Nobody can ever see and realize what is in the mind of a woman considered to be crazy but the person herself. In fact, it is unfortunate to note that not even her thoughts and emotions, however real they seem to appear, may even rescue her from the demeaning and judgmental position of people and the society in general. However, is it not more valuable to consider that a supposedly irrational woman possesses much wisdom than a normal person? This is especially if she is able to clearly identify and understand that the apparent horrors of her existing world are undeserving of what the future promises to provide.read more
There are several ways to analyze and evaluate the thought of a certain poem. Tools such as use of language, metaphors, figurative language and word of choice are some of key components to unravel the mystery of the poem. Poetry is the expression of one’s thought or experience mixed up with drama and alchemy of words. Since these components are the key to decipher the poem, let us first define what these tools are. First, the use of language, this refers to the way the poem was written.read more
Franz Kafka belongs to those writers of the twentieth century whose fiction express sorrow over the fracturing of human community. His well-developed, modernist parables often do not have any fixed meaning, yet they reflect the insecurities of an age when faith in old-established beliefs has crumbled. Kafka masterfully combines within one framework the knowable and mysterious, an exact portrayal of the factual world with a dreamlike and magical dissolution of it. The analysis of one of his works will allow seeing in what way Kafka attains that profound quality of his expression of the experience of human loss, estrangement, and guilt - an experience increasingly dominant in the modern age. Kafka’s best-known story The Metamorphosis is the illustrative work in which the realism of commonplace detail clashes with not just improbable but absurd turns of events.read more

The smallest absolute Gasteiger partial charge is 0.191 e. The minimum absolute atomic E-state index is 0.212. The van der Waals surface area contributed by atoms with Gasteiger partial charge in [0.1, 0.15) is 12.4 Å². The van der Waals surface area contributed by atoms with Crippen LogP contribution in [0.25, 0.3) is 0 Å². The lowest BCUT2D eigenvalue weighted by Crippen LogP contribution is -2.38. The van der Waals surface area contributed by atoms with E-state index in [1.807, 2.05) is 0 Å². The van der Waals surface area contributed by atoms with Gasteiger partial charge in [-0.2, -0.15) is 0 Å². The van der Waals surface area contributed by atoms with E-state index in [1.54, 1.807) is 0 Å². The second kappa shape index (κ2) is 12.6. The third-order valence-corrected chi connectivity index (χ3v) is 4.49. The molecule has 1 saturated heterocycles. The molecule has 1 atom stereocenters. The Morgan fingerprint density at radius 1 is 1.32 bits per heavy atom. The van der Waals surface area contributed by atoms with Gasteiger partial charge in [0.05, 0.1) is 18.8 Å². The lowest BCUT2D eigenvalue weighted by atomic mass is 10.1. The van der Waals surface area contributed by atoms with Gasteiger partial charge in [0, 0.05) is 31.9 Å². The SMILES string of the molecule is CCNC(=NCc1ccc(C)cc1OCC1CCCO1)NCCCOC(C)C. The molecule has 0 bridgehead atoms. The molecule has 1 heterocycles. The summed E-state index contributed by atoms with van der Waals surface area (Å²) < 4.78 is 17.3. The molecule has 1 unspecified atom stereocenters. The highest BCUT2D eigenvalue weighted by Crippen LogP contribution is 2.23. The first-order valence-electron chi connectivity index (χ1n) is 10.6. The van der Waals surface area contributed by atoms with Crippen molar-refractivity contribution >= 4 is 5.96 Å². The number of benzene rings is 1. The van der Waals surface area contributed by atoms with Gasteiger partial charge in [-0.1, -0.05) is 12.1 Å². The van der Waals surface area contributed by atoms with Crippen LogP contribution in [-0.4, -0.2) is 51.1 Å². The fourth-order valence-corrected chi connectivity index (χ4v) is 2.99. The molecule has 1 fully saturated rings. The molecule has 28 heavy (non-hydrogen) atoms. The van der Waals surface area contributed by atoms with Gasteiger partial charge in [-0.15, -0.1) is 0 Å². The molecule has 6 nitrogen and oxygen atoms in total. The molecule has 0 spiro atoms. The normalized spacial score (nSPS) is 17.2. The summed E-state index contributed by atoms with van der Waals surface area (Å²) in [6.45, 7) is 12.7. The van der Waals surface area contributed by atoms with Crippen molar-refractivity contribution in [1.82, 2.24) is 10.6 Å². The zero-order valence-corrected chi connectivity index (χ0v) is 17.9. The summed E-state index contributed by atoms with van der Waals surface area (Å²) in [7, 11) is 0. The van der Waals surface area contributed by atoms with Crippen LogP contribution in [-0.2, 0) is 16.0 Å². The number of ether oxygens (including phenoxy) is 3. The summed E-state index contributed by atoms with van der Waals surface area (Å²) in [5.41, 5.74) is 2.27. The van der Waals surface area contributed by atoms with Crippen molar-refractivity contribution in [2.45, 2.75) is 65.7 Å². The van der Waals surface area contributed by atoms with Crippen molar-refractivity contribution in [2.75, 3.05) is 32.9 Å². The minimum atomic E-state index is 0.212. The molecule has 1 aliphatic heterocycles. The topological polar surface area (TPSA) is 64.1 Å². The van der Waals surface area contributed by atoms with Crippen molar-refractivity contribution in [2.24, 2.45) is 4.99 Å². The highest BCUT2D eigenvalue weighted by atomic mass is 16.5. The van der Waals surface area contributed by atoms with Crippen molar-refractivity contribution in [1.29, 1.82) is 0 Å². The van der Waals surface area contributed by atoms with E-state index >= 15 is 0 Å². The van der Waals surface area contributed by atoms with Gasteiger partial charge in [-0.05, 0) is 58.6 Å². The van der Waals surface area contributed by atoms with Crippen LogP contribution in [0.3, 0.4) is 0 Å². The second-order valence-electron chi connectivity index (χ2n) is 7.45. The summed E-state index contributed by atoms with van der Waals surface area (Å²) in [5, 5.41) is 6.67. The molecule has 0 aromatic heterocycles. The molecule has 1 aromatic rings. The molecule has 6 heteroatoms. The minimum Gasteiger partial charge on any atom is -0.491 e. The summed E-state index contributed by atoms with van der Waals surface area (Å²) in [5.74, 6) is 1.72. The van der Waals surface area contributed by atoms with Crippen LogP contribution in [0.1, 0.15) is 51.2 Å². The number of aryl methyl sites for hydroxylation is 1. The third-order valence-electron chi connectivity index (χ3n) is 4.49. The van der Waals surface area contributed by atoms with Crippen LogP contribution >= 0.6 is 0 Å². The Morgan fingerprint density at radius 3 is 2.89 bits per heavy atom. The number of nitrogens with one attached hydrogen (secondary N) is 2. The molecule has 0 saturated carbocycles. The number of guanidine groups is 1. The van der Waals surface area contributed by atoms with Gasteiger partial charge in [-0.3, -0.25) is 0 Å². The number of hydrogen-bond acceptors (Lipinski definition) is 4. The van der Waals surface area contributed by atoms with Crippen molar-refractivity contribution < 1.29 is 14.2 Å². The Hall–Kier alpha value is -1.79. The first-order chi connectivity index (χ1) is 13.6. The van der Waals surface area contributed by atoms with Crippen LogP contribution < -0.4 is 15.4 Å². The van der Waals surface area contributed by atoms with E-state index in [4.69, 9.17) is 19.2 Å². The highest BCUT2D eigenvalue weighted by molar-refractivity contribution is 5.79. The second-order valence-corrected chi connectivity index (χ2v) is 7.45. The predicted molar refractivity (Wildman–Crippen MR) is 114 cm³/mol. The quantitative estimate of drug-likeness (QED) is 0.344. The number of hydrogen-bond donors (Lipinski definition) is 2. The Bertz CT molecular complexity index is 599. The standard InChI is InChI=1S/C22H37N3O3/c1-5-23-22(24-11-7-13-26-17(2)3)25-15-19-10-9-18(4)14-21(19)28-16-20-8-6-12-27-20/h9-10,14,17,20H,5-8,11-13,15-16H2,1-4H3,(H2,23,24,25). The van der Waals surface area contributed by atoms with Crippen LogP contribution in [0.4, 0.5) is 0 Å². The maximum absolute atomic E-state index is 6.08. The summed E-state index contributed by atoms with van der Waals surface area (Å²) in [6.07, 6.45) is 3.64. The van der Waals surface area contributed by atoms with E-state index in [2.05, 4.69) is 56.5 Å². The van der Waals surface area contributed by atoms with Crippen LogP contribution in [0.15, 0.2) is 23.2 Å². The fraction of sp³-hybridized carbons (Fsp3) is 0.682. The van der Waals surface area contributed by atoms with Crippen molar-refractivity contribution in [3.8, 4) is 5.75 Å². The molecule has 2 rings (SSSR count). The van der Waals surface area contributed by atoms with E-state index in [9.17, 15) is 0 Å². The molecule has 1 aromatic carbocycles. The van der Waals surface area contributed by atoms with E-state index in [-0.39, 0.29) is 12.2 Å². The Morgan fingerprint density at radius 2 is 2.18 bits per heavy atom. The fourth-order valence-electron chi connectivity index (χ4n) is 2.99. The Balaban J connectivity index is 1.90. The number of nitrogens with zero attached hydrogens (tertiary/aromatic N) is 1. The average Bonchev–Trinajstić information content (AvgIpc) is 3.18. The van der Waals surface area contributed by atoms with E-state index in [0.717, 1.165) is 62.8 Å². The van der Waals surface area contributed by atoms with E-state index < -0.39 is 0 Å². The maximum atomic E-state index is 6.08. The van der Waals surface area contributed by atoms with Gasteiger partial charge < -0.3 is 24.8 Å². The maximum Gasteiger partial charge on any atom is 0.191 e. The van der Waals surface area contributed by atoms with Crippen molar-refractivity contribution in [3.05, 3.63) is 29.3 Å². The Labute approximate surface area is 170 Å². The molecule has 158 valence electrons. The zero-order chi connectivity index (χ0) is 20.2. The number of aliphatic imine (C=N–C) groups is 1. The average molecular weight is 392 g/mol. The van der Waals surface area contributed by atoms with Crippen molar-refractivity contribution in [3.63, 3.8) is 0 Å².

In 1676, during the last phases of King Philip's War, which is considered to be the most important Indian war in New England, a group of Nipmunk and Narragansett Indians attacked the frontier town of Lancaster, Massachusetts, burned the town and captured many of the settlers. King Philip is the name of the chief of the Wampanoag Indians. Mary Rowlandson, the wife a minister in the Massachusetts Bay Colony, and her three children were among the unfortunate captives.read more
Margaret Edson’s Wit is a stage presentation rich with word play, intertextual gestures, and, most importantly, with irony. Tracing the ordeal of Dr. Vivian Bearing, distinguished scholar of the seventeenth-century metaphysical poet John Donne, from her diagnosis with stage four ovarian cancer through her treatment under the watchful eye of Dr. Harvey Kelekian, Wit is built primarily on the complex ironies available through the dramatic strategy of role reversal. Dr. Bearing the renowned researcher and scholar suddenly finds herself recast as patient Bearing under the day-to-day care of one of her own former students, Jason Poser, and Susie Monaghan, primary nurse for the cancer unit. Although her professional standing as “a force” in her field link Dr. Bearing to Dr. Kelekian, the ironies of her new role place her much lower on the institutional hierarchy.read more